When the mountains disappeared into the night, I was able to do my own research into T1’s options. Number crunching and phone calls to experts made us more optimistic, and a chance conversation with a nurse with the same disease helped T1 marshal his morale.  

Tomorrow is supposed to be cold but sunny, and the view should get better as things become clearer.

Wednesday Storm

Wednesday Storm, Watercolor, 5×7

It’s been about two weeks since I made the decision to resurrect a creative routine. The decision was the result of a webinar hosted by a friend, but the fuel to keep it going beyond the first day or two came from an unwelcome source.

Saturday morning we rushed Thing1 to the emergency room because his chronic illness had generated an overnight weight loss of over 10 pounds. I knew he had not been feeling well for the last day or so, but most of his flareups have resolve themselves in a day or two.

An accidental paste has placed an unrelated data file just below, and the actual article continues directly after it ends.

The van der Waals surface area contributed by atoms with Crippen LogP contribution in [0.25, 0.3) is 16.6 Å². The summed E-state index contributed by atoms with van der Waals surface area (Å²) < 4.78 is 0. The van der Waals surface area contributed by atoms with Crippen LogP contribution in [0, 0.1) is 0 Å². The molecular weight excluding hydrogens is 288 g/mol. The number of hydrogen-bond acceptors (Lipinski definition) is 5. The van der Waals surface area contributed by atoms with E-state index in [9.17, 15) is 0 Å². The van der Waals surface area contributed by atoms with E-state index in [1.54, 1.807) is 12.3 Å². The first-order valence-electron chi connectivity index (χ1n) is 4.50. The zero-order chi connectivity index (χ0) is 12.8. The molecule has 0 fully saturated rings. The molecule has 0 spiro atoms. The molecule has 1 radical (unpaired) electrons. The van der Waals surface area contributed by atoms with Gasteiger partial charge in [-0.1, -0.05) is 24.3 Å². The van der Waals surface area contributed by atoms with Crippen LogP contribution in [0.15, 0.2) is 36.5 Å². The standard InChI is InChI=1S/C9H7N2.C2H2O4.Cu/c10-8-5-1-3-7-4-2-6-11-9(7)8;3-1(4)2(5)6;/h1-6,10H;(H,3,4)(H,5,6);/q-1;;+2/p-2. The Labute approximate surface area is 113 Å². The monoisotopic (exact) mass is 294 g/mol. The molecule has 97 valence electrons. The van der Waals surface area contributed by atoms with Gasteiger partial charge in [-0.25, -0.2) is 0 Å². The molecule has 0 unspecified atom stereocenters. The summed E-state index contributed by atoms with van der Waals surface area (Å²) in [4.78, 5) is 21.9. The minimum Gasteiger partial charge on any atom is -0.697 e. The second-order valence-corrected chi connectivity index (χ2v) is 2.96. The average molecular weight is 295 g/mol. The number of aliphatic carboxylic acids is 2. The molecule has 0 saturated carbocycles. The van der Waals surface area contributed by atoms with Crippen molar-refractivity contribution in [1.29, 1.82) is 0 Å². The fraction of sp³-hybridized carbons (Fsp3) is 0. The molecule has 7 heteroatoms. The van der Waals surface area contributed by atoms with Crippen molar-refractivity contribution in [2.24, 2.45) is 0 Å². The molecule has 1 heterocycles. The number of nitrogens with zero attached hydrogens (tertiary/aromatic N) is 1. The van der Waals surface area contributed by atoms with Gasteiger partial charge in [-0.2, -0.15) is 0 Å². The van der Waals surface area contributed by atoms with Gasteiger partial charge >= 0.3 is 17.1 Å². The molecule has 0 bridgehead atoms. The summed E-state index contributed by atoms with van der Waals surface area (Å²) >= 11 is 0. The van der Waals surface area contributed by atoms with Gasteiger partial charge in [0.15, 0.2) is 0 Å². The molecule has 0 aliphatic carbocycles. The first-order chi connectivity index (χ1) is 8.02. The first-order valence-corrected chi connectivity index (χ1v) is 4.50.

This one is still playing out, as we continue with fluid replacement and hospital visits. 

I’ve been trying to find a silver lining–acknowledging that the umpteen phone calls and emails and texts are signs that — unlike too many Americans — at least we have the resources to help him. Like any parent, however, my  focus has been on the cloud over the lining.

I worry how long he will have access to the care he desperately needs. I worry for all the parents of children with chronic illness who don’t have adequate health coverage and wonder how they handle that impact on their child’s health or life.  

And I paint. When I’m frustrated on T1’s behalf, I paint. When I get off the phone with the insurance company wondering if his treatment will be compromised by what they are willing to cover, I paint. The painted pages don’t express tears or shouting, they exist instead of those things.

Art has always been a therapy for me, channeling worry or depression into something productive. Inspiration is a dubious gift, however, and right now I am eagerly anticipating the moment that my new creative routine must be fueled by discipline instead.